RR: All 14 lagoons at Valley View are covered, but only six are in the methane purification system. The rest are flaring. We are trying to do it incrementally, so we don’t have one big installation that fails. My goal is to develop a digester that is economic enough and small enough that I can put one at each lagoon. I want to start on a small scale, demonstrate that it works, and then slowly expand it. I don’t want another failure like the abandoned fertilizer plant model from a decade ago that still stand at the Valley View Farm site. We do everything in modular systems, so that system can be moved to other locations in case one farm has to be shut down. We have one pipeline at another location interconnected. That site has nine lagoons and 70,000 hogs. That was a $1.5 million investment in pipeline. We are hoping to get the funds to add another 13 miles from the purification point to Milan for Valley View. I want the Smithfield hog processing facility there to work off natural gas.
RR: The model at this location uses membrane technology, instead of pressure swing absorption – which is a lot more complicated. This is like turning on a compressor. We still have things to work on. Last winter we had some temperature-dependent issues, so we may enclose the digester this winter.
Let’s talk about the monarch butterfly project. How did you get involved?
RR: I had a conversation three years ago with David Wolfe and gave him my vision about combining market-based energy with ecological services and wildlife habitat. They are interested in saving the monarch. My interest is not in saving one thing, but putting the right mix of grasses together so it can serve as biomass for energy, have ecological benefits, and help save the monarchs. I want to provide commercial solutions that provide a return for both the farmer and society.
What is in this patch?
RR: This has a mixture of 25 forbs and legumes, which provides an entire season of pollination. It costs about $400 an acre to seed this, but it is a one-time cost. My vision is to restore 30 million acres of prairie and put 100 million acres of cover crops on the ground. I’ve spent 10 years restoring and reconstructing my farm. I have 1,700 acres and have spent significant money on savannah and prairie restoration.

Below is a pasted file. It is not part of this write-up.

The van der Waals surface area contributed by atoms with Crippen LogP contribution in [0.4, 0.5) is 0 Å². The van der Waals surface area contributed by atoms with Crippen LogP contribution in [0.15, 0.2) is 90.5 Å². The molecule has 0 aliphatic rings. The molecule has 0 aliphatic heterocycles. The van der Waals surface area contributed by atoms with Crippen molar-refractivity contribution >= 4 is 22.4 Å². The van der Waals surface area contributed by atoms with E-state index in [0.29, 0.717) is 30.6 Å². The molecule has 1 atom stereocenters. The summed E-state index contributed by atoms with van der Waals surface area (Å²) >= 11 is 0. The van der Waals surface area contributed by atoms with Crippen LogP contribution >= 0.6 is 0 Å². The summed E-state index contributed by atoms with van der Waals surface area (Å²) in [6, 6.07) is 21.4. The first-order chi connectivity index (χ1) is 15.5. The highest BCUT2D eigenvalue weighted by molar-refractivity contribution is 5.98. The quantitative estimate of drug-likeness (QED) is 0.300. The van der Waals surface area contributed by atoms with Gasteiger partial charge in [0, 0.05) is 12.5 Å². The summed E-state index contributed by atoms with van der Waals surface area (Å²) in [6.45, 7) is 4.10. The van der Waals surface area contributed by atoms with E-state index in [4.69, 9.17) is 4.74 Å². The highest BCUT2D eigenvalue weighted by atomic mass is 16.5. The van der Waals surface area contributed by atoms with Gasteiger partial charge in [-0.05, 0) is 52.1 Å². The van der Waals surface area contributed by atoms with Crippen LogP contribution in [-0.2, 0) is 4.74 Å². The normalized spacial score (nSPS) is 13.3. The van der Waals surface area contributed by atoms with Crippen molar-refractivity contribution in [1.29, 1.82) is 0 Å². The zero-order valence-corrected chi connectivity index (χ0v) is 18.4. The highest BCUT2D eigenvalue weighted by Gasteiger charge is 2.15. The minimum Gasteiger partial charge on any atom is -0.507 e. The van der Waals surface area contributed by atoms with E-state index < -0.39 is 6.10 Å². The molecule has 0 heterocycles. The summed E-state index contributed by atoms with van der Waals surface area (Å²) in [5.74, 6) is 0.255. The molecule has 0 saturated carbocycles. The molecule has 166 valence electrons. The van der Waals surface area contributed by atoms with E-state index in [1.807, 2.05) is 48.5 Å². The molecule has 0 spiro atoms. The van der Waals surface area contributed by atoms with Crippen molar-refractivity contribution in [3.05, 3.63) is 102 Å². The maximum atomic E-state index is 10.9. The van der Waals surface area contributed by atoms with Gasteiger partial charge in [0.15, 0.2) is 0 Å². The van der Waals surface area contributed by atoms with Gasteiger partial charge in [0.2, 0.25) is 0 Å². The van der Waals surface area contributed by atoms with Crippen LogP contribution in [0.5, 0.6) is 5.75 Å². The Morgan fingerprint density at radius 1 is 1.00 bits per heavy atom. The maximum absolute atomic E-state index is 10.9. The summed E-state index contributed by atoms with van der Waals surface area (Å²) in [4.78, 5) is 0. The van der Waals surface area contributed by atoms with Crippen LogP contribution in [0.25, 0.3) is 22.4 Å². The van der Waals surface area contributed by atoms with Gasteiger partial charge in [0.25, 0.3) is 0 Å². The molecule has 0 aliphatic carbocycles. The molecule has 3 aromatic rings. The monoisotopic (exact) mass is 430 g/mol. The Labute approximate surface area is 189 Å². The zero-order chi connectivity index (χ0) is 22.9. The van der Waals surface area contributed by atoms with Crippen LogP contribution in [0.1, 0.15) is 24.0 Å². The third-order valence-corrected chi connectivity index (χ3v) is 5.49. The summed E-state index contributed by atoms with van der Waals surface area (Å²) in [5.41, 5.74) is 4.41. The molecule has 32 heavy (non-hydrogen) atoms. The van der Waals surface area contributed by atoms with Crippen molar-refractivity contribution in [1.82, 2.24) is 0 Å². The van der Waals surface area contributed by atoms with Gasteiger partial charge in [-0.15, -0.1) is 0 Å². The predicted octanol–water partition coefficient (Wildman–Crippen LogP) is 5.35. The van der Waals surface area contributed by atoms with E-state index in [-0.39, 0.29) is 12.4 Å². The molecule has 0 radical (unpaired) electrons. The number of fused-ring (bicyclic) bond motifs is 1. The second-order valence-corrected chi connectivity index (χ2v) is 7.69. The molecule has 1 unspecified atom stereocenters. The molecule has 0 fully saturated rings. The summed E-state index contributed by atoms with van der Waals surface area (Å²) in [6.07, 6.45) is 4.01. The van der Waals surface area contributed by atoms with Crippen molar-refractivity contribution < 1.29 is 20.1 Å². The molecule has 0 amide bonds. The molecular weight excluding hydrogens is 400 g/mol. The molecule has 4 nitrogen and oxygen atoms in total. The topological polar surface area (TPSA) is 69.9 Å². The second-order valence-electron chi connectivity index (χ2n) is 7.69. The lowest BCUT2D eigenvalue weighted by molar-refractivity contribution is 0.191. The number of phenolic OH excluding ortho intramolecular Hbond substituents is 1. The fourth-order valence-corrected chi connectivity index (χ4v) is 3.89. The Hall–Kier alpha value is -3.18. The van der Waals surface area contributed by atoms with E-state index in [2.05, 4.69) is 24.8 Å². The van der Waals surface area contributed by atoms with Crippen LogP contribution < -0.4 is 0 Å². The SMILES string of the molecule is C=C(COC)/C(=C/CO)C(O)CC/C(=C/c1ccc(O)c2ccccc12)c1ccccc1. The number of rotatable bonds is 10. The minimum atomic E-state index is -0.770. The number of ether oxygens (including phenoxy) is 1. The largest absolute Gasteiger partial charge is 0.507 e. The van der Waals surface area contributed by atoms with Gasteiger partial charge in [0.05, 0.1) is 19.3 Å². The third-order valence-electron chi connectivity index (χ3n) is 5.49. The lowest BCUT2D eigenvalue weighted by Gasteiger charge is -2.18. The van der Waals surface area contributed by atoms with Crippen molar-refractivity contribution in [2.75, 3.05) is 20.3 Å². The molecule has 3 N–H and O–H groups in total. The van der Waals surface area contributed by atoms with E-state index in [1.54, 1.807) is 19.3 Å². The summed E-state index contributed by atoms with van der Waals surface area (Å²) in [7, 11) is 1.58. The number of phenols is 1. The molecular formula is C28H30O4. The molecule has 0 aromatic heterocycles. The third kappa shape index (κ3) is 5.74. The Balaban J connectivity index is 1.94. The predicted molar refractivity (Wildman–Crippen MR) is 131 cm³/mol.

David, why is the monarch project important?
DW: The migratory pathway for monarchs comes through the Great Plains and Midwest. The Midwest is most important for breeding. Monarch numbers have declined by 90% in the past 20 years. It’s important to add this habitat back to the landscape, not just for monarchs, but for water quality and soil health. This habitat can solve all those problems. The caterpillars feed on common milkweed exclusively, so we need that for them to lay eggs on. We also need nectar sources for energy to help them along the migratory pathway.
How do we make this a reality?
DW: Public and private funding are important. We need to get the cost down on seed mixes. Biogas creates an alternative income from this habitat. We need a lot of different approaches and tools, incentives and motivations, to get this habitat across the landscape. You don’t need large expanses of land for monarchs, just little patches along the migratory path. Our goal with the current project here is to get 1,000 acres in. We have over 600 now. There is more potential beyond that with Smithfield.
Is regulation of farmland use a possibility?
DW: The monarch was petitioned in 2014 for listing on the Endangered Species Act. The Fish and Wildlife Service is looking at the science and assessing efforts like this one and others across the country. They are scheduled to make a decision in June 2019 as to whether the monarch should be listed or not. If it is listed, it means potential regulations. We would like to see an option for farmers that if you are participating in a conservation program that is putting in habitat such as this, you can avoid any additional regulation by participating in a conservation plan. Farmers in a watershed could work together to set aside a total of 1,000 aces, for example, so that everyone is participating. We want to make it flexible and appealing for farmers. We don’t want to make it a burden on them.